Petrilli argues that simply tendering her own jury instructions preserved this issue for appeal. We disagree. In Boland, the Appellant submitted its own instructions, and in lieu of objecting to the language they later took issue with on appeal, asked the court if they could “stand on their instructions as submitted.” Id. at 690.
A panel of this Court held that the particular language the Appellant argued on appeal was improper, had not been objected to specifically, and thus the matter was
not properly preserved for appeal. In the instant case, Petrilli objected to a different jury instruction regarding her inclusion in a protected class for her reverse discrimination claim, but did not specifically object to the “voluntary” language contained threshold Question No. 1. Accordingly, Petrilli did not preserve this argument for appeal to this Court.
But that's not all. The court turned 180 degrees from their comments during oral arguments and concluded,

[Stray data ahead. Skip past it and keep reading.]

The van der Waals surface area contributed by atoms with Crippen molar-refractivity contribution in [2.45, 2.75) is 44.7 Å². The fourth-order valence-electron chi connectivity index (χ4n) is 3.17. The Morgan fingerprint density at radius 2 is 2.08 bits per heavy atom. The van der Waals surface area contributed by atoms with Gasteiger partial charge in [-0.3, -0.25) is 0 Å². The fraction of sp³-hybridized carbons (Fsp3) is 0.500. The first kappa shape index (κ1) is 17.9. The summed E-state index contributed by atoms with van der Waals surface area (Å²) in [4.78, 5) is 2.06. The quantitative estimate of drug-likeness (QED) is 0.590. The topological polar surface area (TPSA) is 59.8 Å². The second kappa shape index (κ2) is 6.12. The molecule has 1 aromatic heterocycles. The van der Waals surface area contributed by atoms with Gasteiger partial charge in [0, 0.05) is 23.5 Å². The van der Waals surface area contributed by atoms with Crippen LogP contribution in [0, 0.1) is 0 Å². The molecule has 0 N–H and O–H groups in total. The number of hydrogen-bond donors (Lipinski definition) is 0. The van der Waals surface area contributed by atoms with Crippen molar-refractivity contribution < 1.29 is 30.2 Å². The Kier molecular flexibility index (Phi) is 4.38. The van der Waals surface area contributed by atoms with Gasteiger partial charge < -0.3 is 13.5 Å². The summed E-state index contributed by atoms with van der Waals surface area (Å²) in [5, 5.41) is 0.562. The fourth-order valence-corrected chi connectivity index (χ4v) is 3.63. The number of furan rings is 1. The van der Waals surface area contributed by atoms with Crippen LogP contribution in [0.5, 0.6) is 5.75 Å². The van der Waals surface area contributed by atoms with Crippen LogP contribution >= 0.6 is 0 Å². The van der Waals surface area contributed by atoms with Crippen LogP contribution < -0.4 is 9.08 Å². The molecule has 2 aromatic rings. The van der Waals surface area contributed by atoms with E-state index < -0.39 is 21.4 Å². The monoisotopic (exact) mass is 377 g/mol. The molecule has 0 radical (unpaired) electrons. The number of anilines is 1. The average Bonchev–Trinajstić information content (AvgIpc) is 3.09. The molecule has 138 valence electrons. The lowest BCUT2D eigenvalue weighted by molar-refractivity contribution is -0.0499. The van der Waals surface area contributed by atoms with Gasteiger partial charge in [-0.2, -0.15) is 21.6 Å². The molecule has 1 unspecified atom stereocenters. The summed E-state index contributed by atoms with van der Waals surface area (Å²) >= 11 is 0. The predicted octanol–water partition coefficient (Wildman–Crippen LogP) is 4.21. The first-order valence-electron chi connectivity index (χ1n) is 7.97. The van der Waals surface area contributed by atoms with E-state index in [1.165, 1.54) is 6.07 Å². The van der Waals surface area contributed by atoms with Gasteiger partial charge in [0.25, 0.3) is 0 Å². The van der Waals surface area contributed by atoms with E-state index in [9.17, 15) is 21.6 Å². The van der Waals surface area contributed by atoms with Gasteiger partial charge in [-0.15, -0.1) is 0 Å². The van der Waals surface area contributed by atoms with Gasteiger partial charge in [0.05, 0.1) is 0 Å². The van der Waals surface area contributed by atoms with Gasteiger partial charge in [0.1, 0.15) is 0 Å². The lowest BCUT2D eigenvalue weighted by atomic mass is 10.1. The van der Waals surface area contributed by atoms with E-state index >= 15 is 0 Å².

We agree with the appellees that the trial court’s reasoning for including the threshold jury instruction/question was basic and correct. If the jury believed from the evidence that Petrilli voluntarily resigned, then necessarily they must not have believed she was constructively discharged.

Judges Acree and Thompson agreed with the majority in the result only, and Judge Thompson wrote a separate opinion citing his disagreement with the court's analysis in the jury instruction finding. However, he writes that,

Despite my disagreement with the majority’s legal analysis, I nevertheless concur in the result because, at the close of trial, the appellees were entitled to a directed verdict. The evidence established that the parents, not the school board, were the perpetrators of the conduct complained of by Petrilli.

Perhaps Silberman's strongest argument throughout the case was his offer to return Petrilli to Northern Elementary. In a footnote the court agreed saying,

"a lateral transfer of a principal is not even considered a demotion as defined by [KRS 161.720]...Therefore, Silberman could have sent Petrilli back to Northern Elementary without her consent and without recourse. However, she declined the lateral transfer and instead resigned her position."